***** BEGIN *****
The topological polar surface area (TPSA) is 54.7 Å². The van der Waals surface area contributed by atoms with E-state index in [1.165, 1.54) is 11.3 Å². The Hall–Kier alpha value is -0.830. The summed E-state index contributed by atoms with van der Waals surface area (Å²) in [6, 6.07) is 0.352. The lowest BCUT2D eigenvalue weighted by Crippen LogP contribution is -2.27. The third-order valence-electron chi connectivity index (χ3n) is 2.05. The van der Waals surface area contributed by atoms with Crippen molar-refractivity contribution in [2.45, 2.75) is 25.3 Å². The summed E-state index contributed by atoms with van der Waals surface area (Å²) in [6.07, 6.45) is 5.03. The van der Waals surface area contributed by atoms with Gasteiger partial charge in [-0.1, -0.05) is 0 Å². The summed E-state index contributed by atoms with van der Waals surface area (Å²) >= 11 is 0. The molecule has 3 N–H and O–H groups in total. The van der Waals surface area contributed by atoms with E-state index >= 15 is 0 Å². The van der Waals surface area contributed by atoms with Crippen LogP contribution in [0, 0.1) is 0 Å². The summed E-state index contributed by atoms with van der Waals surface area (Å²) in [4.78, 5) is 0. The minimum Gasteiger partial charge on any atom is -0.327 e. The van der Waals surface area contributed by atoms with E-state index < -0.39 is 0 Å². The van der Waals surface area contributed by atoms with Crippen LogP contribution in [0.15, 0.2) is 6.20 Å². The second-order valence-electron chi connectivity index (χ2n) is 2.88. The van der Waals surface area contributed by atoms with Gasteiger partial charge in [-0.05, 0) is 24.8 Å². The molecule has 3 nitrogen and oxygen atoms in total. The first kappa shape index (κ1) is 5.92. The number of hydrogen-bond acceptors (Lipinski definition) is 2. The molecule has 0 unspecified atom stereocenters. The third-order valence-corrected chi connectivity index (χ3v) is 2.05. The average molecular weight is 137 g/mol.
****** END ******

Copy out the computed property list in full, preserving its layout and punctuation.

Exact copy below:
The topological polar surface area (TPSA) is 54.7 Å². The van der Waals surface area contributed by atoms with E-state index in [1.165, 1.54) is 11.3 Å². The Hall–Kier alpha value is -0.830. The summed E-state index contributed by atoms with van der Waals surface area (Å²) in [6, 6.07) is 0.352. The lowest BCUT2D eigenvalue weighted by Crippen LogP contribution is -2.27. The third-order valence-electron chi connectivity index (χ3n) is 2.05. The van der Waals surface area contributed by atoms with Crippen molar-refractivity contribution in [2.45, 2.75) is 25.3 Å². The summed E-state index contributed by atoms with van der Waals surface area (Å²) in [6.07, 6.45) is 5.03. The van der Waals surface area contributed by atoms with Gasteiger partial charge in [-0.1, -0.05) is 0 Å². The summed E-state index contributed by atoms with van der Waals surface area (Å²) >= 11 is 0. The molecule has 3 N–H and O–H groups in total. The van der Waals surface area contributed by atoms with E-state index >= 15 is 0 Å². The van der Waals surface area contributed by atoms with Crippen LogP contribution in [0, 0.1) is 0 Å². The summed E-state index contributed by atoms with van der Waals surface area (Å²) in [4.78, 5) is 0. The minimum Gasteiger partial charge on any atom is -0.327 e. The van der Waals surface area contributed by atoms with E-state index < -0.39 is 0 Å². The van der Waals surface area contributed by atoms with Crippen LogP contribution in [0.15, 0.2) is 6.20 Å². The second-order valence-electron chi connectivity index (χ2n) is 2.88. The van der Waals surface area contributed by atoms with Gasteiger partial charge in [-0.05, 0) is 24.8 Å². The molecule has 3 nitrogen and oxygen atoms in total. The first kappa shape index (κ1) is 5.92. The number of hydrogen-bond acceptors (Lipinski definition) is 2. The molecule has 0 unspecified atom stereocenters. The third-order valence-corrected chi connectivity index (χ3v) is 2.05. The average molecular weight is 137 g/mol.